Saturday, July 24, 2010

07.24.10 - Cycling

Saturday morning Edson, Ray, Eric and I ride out. We tried to get out on the road as early as possible because people, like myself had to be places (work). After getting only 2 hours sleep we ventured off and attacked the 52. This was my first time attempting that hill.

My heart rate monitor must have been slipping because it looks as if I was barely working...unless I'm that amazing. I like to believe it's the latter.

Another thing to note. The inside part of my knee (medial) has been hurting a lot. Not sure if it's my set up since I've never been professionally fitted for my bike. It all started when I started cycling too is what I noticed. It bothered me I did the LTHR test my knee was hurting after, my recent run and today's ride. Maybe I need new running shoes or maybe I need to adjust my seat.

I checked in with Dr. Web about what it could be.  Here's a couple of things.  It's either a meniscus tear or a medial collateral ligament sprain based upon the swelling and location.

Swelling of the knee is common with several different knee problems. When there is swelling immediately after an injury (within an hour), the most common causes are an injury to the anterior cruciate ligament or a fracture of the top of the shin bone. When swelling develops gradually over hours to days, the injury is more likely a tear of the meniscus or a ligament sprain. Swelling that occurs without the presence of a known injury can be due to arthritis (common), gout (less common), or a joint infection (uncommon).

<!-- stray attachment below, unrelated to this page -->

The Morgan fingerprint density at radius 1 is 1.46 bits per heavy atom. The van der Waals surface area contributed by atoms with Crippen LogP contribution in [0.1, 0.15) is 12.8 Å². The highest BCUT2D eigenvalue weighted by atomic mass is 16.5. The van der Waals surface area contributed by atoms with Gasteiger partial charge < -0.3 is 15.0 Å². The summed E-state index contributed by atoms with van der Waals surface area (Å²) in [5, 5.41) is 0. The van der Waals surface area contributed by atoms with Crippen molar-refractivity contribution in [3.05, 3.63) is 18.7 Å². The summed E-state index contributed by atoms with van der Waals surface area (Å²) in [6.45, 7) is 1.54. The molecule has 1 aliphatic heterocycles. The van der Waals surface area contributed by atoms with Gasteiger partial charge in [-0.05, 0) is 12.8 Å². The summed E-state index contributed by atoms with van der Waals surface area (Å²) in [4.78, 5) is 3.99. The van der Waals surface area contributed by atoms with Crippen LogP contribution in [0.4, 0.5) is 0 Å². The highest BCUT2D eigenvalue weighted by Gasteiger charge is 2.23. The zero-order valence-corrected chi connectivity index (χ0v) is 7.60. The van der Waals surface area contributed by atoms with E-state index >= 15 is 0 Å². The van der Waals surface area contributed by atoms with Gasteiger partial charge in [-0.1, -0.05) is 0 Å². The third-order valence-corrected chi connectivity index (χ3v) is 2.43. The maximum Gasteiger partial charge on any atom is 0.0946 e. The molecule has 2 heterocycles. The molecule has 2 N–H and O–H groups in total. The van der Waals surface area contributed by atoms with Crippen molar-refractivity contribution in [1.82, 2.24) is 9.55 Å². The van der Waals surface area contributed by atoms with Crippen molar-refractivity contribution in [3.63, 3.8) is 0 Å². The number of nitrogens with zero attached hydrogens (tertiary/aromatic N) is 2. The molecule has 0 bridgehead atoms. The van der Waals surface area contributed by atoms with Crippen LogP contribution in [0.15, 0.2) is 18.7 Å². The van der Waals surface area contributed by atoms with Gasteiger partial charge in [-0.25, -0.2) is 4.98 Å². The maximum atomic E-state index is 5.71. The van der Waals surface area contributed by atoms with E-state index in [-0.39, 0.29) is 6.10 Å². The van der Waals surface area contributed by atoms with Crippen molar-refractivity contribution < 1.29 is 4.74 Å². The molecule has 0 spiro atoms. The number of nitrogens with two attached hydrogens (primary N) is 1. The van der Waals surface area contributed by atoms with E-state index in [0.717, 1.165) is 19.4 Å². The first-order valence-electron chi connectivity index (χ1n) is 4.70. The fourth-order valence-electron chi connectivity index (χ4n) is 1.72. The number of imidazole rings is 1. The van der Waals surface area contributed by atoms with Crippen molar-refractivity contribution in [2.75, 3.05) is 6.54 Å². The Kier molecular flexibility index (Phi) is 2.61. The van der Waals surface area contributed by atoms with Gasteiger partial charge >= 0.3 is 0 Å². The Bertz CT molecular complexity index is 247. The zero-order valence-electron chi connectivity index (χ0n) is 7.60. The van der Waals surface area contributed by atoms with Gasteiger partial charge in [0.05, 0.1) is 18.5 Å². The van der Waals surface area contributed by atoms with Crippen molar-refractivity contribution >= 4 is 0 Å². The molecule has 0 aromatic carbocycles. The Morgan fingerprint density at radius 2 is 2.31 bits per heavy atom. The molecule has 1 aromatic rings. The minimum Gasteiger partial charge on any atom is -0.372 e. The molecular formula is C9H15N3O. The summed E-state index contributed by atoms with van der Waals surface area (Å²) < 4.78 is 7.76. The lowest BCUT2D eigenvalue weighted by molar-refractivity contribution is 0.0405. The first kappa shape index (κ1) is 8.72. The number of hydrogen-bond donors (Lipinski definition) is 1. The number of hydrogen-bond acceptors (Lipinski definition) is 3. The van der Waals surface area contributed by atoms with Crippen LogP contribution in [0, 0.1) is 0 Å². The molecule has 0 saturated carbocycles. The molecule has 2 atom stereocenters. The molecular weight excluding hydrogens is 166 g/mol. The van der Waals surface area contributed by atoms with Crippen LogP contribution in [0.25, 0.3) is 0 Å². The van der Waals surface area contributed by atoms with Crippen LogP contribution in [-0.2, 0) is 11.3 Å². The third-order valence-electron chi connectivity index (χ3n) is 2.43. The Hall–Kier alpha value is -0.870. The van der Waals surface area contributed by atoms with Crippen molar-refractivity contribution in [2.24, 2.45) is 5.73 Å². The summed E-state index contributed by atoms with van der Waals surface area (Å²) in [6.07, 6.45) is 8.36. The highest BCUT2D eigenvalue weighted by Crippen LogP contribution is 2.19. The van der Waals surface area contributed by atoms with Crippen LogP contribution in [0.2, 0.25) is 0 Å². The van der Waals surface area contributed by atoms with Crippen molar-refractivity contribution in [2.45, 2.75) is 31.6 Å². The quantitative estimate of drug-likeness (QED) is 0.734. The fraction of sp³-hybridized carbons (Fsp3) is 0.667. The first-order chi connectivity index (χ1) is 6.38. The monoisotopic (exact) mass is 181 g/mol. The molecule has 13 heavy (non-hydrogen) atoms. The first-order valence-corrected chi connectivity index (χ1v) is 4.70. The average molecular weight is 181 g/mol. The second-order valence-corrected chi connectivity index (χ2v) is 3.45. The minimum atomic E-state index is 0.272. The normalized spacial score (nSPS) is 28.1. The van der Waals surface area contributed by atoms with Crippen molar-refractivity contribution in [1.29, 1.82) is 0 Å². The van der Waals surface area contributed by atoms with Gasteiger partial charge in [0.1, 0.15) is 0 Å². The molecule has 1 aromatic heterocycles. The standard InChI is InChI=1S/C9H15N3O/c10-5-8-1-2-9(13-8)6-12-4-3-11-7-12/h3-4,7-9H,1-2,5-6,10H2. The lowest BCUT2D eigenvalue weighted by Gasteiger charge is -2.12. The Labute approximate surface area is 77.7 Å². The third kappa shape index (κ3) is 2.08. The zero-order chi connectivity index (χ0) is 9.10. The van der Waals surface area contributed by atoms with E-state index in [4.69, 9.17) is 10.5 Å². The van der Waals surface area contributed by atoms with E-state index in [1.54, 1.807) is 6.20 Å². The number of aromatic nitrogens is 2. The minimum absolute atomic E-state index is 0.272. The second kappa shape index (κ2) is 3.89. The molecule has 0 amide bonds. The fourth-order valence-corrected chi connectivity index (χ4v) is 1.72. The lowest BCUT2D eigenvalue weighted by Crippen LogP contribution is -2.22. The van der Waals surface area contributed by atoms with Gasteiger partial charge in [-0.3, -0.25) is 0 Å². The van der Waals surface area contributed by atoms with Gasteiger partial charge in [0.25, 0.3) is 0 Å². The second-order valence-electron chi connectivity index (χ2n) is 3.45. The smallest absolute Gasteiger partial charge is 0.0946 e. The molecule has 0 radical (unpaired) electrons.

Location of Pain
The location of the pain can be an important part of tracking down the symptoms.

Inside of the knee: Pain on the inside, or medial aspect, of the knee is commonly caused by medial meniscus tears, medial collateral ligament injuries, and arthritis of the joint.

For cycling medial knee problems it could be:

Medial (inner side)

- medial collateral ligament pes anserenus

- cleat position too wide - foot held externally rotated (toes point out)
- excessive knee frontal plane motion
- too little pedal float

Possible solutions
- narrow foot position by moving cleat towards the outside of the foot (thus your foot moves nearer the bottom bracket)
- orthotic or wedge to correct foot alignment
- pedal float should be 6 - 8 degrees


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